The melding of dominant Moorish Islamic and Christian aesthetics makes it fascinating, iconic, and architecturally remarkable. On a hill overlooking Granada, rests Alhambra – a celebrated palace. Surviving major events throughout history, the palace has ephemeral nature and has a synthesis of discrete eras of architectural styles.

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The Alhambra, Granada_©
Alhambra, Andalusia, Spain: A pearl set in emeralds- sheet2
Closeup of Alhambra, Granada_ ©

This idiosyncratic palace – citadel comprises royal residential quarters, court complexes surrounded by official chambers – commenced its construction in the 9th century. The most acknowledged spaces include a series of courtyards surrounded by rooms enhanced with Moorish arched, columnar, and domical forms. Declared as Europe’s paradigm of Moorish architecture; it got its name from the Arabic linguistic which notes itself as ‘Crimson Castle’. This is so because the red color was prominent during its initial times and juxtaposed the backdrop and formed an expressive silhouette.

The melding of dominant Moorish Islamic and Christian aesthetics makes it fascinating, iconic, and architecturally remarkable.

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Moorish Aesthetics. -©
Alhambra, Andalusia, Spain: A pearl set in emeralds- sheet4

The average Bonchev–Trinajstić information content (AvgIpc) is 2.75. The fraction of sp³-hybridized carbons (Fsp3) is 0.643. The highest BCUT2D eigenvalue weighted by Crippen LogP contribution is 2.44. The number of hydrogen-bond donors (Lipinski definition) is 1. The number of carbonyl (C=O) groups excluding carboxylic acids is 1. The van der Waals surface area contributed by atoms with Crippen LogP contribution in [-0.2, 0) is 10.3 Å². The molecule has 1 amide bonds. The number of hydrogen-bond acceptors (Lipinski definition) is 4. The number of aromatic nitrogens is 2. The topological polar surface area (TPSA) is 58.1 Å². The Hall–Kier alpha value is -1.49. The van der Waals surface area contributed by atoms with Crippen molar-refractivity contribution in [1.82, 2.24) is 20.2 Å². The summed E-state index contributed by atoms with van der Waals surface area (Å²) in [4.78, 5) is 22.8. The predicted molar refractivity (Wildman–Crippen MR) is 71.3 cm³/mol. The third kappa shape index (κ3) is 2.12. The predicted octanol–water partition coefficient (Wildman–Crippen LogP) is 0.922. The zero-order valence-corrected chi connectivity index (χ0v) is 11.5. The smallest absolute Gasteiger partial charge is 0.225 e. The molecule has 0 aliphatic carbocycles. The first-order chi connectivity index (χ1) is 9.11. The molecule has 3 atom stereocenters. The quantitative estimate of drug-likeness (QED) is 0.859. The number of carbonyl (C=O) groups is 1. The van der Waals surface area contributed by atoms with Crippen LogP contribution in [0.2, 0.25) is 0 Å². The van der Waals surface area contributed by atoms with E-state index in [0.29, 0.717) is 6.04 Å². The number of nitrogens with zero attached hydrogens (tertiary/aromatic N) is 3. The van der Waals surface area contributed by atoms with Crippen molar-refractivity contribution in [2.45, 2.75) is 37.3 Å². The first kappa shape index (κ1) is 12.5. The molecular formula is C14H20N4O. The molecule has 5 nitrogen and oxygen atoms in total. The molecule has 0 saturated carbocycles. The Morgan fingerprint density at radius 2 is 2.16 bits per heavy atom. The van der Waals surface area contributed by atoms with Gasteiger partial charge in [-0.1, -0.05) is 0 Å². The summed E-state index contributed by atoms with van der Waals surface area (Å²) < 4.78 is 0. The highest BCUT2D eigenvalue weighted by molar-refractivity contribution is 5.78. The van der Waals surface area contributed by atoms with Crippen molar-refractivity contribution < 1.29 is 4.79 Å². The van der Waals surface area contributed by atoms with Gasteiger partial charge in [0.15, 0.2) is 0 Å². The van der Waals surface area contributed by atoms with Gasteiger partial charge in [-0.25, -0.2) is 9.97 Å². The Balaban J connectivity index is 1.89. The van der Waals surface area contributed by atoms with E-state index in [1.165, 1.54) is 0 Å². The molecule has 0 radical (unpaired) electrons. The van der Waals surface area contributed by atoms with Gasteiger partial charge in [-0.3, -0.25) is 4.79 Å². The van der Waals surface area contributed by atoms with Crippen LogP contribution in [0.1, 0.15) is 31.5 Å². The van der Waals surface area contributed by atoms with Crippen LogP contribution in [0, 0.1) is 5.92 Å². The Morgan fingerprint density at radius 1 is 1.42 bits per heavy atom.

Islamic Aesthetics. _©

Moorish architecture is an architectural tradition that is noticeable largely in mosques and fortifications where the Alhambra took an authoritative stand. An articulated part of characteristic elements of muqarnas, horseshoe arches, domes, courtyards, and decorative tile work. The flourishes, arches, curves, and arabesques that so enlivened Arabic composition influence every structure and space portrays effectively in Alhambra palace; setting a stage for Islamic Architecture.
The Alhambra that we see today is not made by a single ruler or leader. Instead, it was a process of passing on the batten to many centuries. Collectively with the passage of time, making it a timeless piece of architecture.

Having the defensive characteristic from the exterior, the palace can be accessed through 4 main gates. With 3 main sections rooted during its province, it included a residence for the ruler and close family, Alcazaba- a military base that housed guards and their families and the Medina where the court officials reside. All the different parts of the entire complex were connected using paths, gardens, and gates. Also, the planning provided the choice of restricting the circulation after each main complex. As compared to the exterior, the interior spaces collocated with high ornamentation and intricate details. One of the most celebrated places includes the Nasrid palace, with reflecting pools, geometric patterns, Arabic inscriptions, painted tile, and the alabaster fountains being the highlight.                      

Not only was the gemstone in the city, the Alhambra meant to be the core of political power, with the Nasrid Palace being the heart. Being the royal residence, the Nasrid palace was meant to impress even after its prolonged period of neglect; it worked like a charm on most visitors. It was its intimate spaces that were engineered at the anthropological scale leaving the visitors in awe. People even appreciated its decorative muqarnas, lattice windows, delicate arabesques, ornamentation, and its ravishing fountains.